Sitting at one game above .500, suddenly the bid to claim a winning record for the first time in 10 years is looking bleak. The Royals play 19 of their final 33 games on the road and 10 of their remaining 14 home games are against teams with winning records -- on Monday against Tampa Bay and three each against Detroit, Cleveland and Texas.
UP: Adrian Beltre
The Texas Rangers have spent the past four weeks taking charge in the AL West, and it's Beltre who has led the way. Texas has won 19 of 25 games, going from six games back of division-leading Oakland to a 2 1/2-game edge on the now-second-place A's, who are 10-14 over that same stretch.
The A's rotation has short-circuited. Jarrod Parker is 4-0 with a 1.93 ERA in five starts since July 29, and while the A's did lose his one no-decision, it's hard to blame him for a 2-1 loss to a Houston team that has the worst record in baseball, yet still took two of three from the A's in a recent series after losing 11 of their first 12 games against them this season. The rest of the Oakland rotation is 2-10 with a 4.92 ERA in the past 19 games. And the offense has hit .246, with five regulars hitting below .250. Any surprise the A's have scored only 95 runs in their past 24 games?
Oh, and they are about to embark on a stretch in the schedule which has them visiting Detroit for four games before returning home for a three-game series with Tampa Bay and Texas.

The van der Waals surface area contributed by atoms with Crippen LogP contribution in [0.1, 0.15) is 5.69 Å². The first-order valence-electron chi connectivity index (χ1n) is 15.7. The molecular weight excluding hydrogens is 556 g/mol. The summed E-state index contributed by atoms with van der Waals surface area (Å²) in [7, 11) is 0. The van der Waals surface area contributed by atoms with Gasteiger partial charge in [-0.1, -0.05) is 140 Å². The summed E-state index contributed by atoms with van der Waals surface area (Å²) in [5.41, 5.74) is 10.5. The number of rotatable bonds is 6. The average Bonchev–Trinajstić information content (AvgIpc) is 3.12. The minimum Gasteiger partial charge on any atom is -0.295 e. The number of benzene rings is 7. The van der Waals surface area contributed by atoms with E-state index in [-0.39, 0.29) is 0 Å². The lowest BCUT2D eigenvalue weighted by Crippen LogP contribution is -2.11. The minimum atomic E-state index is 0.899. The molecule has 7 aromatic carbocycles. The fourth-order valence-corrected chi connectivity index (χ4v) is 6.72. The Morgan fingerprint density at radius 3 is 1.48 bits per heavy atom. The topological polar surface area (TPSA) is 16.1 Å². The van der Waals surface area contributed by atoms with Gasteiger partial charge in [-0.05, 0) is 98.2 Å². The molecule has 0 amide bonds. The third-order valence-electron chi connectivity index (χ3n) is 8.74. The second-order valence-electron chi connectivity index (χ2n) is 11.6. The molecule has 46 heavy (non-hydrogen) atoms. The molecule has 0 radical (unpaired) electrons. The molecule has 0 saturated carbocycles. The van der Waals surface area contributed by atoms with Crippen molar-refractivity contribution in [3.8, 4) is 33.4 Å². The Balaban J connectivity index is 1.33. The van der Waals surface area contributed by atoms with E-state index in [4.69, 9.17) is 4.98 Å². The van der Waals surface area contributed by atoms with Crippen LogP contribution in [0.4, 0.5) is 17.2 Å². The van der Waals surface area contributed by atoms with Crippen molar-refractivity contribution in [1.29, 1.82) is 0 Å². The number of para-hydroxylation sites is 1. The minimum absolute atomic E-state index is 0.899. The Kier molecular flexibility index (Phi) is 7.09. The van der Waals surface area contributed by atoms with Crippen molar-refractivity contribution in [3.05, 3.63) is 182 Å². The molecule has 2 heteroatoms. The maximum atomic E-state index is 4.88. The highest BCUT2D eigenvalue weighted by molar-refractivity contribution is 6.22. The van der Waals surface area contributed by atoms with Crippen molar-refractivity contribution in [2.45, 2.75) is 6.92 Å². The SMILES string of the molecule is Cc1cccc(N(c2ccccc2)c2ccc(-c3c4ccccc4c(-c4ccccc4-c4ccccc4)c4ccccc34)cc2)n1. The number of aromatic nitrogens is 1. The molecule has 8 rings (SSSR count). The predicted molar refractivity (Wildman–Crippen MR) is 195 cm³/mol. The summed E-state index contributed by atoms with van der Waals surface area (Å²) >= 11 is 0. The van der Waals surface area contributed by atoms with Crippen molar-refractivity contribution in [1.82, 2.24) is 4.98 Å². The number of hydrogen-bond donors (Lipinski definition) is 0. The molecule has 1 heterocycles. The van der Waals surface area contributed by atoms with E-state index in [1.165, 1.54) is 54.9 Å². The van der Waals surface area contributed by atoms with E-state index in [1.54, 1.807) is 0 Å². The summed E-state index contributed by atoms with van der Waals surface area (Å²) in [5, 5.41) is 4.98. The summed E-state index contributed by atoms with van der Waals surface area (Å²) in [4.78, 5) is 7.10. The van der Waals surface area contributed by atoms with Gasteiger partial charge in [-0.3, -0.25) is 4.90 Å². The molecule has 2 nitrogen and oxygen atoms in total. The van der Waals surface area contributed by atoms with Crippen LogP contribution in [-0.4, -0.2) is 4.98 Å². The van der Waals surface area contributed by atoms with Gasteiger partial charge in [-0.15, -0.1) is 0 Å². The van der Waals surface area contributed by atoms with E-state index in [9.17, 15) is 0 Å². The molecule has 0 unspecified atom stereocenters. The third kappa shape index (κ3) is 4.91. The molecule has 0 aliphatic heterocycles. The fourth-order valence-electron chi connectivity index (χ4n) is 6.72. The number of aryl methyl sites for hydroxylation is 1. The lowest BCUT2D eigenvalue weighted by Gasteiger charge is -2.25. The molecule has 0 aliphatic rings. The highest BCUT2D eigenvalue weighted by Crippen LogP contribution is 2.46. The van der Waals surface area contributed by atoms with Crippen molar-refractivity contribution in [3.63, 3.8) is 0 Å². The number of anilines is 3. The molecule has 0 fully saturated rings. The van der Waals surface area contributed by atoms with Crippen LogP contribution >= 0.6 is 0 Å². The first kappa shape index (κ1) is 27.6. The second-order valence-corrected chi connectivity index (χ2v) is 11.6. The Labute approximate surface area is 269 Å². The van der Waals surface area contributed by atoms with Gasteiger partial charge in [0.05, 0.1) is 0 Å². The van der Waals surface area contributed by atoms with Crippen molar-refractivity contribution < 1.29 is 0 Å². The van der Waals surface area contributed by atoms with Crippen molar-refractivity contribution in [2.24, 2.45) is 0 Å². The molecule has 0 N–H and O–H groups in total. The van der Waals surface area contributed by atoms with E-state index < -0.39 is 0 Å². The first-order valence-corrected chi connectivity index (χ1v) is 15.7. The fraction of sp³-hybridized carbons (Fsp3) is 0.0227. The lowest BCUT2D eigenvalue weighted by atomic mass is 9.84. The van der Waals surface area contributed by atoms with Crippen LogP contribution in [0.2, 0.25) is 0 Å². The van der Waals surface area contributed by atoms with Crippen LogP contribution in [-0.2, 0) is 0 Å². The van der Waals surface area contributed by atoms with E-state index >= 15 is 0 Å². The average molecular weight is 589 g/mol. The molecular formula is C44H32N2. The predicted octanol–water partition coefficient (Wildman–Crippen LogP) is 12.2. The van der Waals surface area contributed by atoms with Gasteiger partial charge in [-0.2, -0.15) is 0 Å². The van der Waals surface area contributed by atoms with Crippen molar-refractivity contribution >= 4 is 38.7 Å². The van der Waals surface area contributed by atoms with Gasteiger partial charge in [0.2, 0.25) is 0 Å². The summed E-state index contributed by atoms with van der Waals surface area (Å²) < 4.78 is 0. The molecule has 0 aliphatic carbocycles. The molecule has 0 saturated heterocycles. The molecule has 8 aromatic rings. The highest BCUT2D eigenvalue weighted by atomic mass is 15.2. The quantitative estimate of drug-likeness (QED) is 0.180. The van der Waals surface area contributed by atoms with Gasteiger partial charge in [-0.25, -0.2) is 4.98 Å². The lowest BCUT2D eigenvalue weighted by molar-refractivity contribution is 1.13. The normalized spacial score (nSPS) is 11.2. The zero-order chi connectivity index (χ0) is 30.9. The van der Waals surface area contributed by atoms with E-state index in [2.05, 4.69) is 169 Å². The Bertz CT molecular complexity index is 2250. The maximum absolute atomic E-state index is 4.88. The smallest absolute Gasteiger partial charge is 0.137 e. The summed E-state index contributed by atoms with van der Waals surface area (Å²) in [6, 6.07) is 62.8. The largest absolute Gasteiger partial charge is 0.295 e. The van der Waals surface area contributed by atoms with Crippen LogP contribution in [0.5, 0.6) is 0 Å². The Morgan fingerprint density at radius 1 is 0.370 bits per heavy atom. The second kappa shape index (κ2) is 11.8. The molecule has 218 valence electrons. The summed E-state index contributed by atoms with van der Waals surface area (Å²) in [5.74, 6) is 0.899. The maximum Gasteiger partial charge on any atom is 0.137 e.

The Rangers, meanwhile, have averaged six runs per game in their past 25 games. Beltre is hitting .418 during that time -- 40 points higher than Mike Trout of the Angels, who has the second-best average in the AL over the past four weeks. Beltre also has scored 18 runs, driven in 21, hit five home runs, drawn 16 walks and struck out only eight times in 91 at-bats.
DOWN: Jason Heyward
OK, it's not Heyward's fault. He was the victim, not the assailant. He was hit in the jaw by a 90-mph fastball from Mets left-hander Jonathon Niese on Wednesday and underwent surgery to repair the fracture on Thursday -- the latest bit of bad news for a Braves team so short-handed that it featured a Sunday lineup with only three players who had made 34 starts this year: first baseman Freddie Freeman, shortstop Andrelton Simmons and outfielder Justin Upton.
The Braves are in pretty good shape as far as advancing to the postseason, but just getting to the postseason isn't going to satisfy this franchise. The Braves, after all, have been to the postseason 19 times since they won the World Series as the Milwaukee Braves back in 1957. They have only the '95 World Series trophy to show for it -- the fourth year of their 14 consecutive first-place finishes. They are 13 games up on second-place Washington, and while they open a three-game series against Cleveland at Turner Field on Tuesday, those are the final three games of the regular season that the Braves will have against a team with a winning record.
That's why they can turn their attention to figuring out how to ease Heyward's return. He was just starting to heat up when he was literally knocked out of the lineup. After hitting .220 with only eight home runs and 22 RBIs in his first 73 games this season, Heyward embarked on a 22-game surge on July 28. He had hit .357 with five home runs and 15 RBIs before being sidelined.